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'A Pathway' to Fight Parkinson's

Editor's Note: Stay tuned for an MJFF News in context about this research.

Research by the University of Nebraska Medical Center that aims at using the immune system to fight Parkinson’s disease offers what one scientist says is a potentially effective approach to battling the condition.

“It gives us a pathway,’’ said Dr. Stanley Appel, a Texas researcher who is familiar with the UNMC work.

A vaccine developed by UNMC researchers reverses an experimental form of Parkinson’s disease in mice.

The results are promising, but it’s still years before the vaccine would be available for any routine use in humans, said Dr. Howard Gendelman, a leader of the research and chairman of the UNMC Department of Pharmacology and Experimental Neuroscience.

Even though the vaccine reversed Parkinson’s in mice, the best hope is that it could halt the progression of the disease in humans, he said. In other words, the vaccine would not be a cure for Parkinson’s.

Within two years, researchers could test if the vaccine is safe for humans, he said. Within five years, the effectiveness could be tested.

Gendelman and researcher R. Lee Mosley spoke about their new study of the vaccine at a press conference Monday on the UNMC campus. The study was published Monday in the Journal of Immunology.

Gendelman said the research builds on his past Parkinson’s work at UNMC. He said that about a decade ago he began researching how a vaccine could be used to trigger the immune system to fight Parkinson’s.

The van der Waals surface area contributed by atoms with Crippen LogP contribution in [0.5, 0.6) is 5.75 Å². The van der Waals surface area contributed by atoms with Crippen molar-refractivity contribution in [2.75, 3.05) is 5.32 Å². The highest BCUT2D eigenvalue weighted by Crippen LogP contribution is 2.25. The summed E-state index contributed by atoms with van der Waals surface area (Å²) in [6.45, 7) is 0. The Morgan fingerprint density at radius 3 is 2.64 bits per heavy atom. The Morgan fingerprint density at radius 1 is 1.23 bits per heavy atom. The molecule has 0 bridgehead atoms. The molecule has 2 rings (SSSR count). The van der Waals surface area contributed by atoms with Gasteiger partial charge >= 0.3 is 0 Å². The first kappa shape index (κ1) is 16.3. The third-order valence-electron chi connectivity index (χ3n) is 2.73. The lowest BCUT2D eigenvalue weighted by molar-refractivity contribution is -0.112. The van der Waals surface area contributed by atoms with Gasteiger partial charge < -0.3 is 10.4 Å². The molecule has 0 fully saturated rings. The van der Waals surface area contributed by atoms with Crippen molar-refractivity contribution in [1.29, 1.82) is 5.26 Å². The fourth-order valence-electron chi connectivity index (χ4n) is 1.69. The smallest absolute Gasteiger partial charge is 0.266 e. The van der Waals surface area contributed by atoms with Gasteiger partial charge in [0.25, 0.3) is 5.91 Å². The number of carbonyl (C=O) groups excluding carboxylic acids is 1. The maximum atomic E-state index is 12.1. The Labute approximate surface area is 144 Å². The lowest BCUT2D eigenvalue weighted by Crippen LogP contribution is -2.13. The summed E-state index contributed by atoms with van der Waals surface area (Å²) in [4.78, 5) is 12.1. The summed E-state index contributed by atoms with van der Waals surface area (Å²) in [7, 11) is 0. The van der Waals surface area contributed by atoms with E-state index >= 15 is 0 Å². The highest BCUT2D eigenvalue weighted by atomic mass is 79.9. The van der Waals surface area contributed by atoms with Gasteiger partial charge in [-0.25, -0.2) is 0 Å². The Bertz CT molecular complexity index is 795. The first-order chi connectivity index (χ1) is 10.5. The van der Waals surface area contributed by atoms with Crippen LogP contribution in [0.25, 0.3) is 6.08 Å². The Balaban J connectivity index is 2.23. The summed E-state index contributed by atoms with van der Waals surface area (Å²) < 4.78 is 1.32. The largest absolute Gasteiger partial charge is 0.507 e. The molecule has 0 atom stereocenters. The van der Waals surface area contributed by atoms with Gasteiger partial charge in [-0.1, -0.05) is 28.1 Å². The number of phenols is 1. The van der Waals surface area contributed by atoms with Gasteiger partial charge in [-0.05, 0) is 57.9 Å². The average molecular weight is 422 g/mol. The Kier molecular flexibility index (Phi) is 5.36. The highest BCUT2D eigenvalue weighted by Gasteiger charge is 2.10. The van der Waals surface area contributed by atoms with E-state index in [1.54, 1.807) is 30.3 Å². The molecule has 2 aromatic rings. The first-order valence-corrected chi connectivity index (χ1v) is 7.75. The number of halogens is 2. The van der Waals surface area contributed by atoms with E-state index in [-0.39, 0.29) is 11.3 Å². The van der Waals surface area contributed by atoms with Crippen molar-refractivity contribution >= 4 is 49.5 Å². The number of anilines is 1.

The latest version of the vaccine is significanlty more effective in mice and holds more promise to be effective in humans, he said.

Appel said he considers Gendelman a leading Parkinson’s scientist. Other leading researchers are at Columbia University and Mount Sinai Medical Center in New York City.

An estimated 1 million people in the United States and more than 4 million people worldwide have Parkinson’s, according to the Parkinson’s Disease Foundation. Signs of the disease include shaking, slow movement and stiffness.

Monnie Lindsay, diagnosed with Parkinson’s 16 years ago, knows about the UNMC research and said she is hopeful.

“If they could just halt that progress that would be a huge step,’’ the 54-year-old said.

The Omahan said the disease makes it difficult for her to sign her name or stand and chop vegetables.

Because of weakened facial muscles, it’s difficult to smile. It makes her angry when an unknowing stranger in a grocery store line tells her to, “Smile it’s not so bad.”

The cause of the disease is the loss of neurons that produce dopamine, a chemical that controls movement and balance.

The loss triggers a response in the immune system that destroys even more of the dopamine-producing neurons. The result is that the disease becomes worse.

Injection of the vaccine produced cells that reversed the disease by changing how the immune system in mice responds to the loss of dopamine.

Human studies are under way at the University of Alabama-Birmingham and, within the next month, at UNMC to determine if the characteristics of the human immune system are the same as that of mice. If the characteristics are the same, researchers would know if the vaccine is worth testing in humans.

Appel said the UNMC work is the only Parkinson’s research he is aware of that focuses on using the immune system to protect the dopamine-producing neurons.

Other Parkinson’s research has focused on how normal proteins can become toxic and destroy the neurons, said Appel, chairman of the department of neurology at Methodist Neurological Institute in Houston.

Gendelman said the vaccine research does not involve the use of any type of stem cells.

UNeMed, the company that markets UNMC inventions, has filed a patent application for the vaccine, said Michael Dixon, president of UNeMed. The company is owned by the NU Board of Regents.

Gendelman and Mosley worked on the research with graduate students Ashley Reynolds, David Stone and Jessica Hutter.

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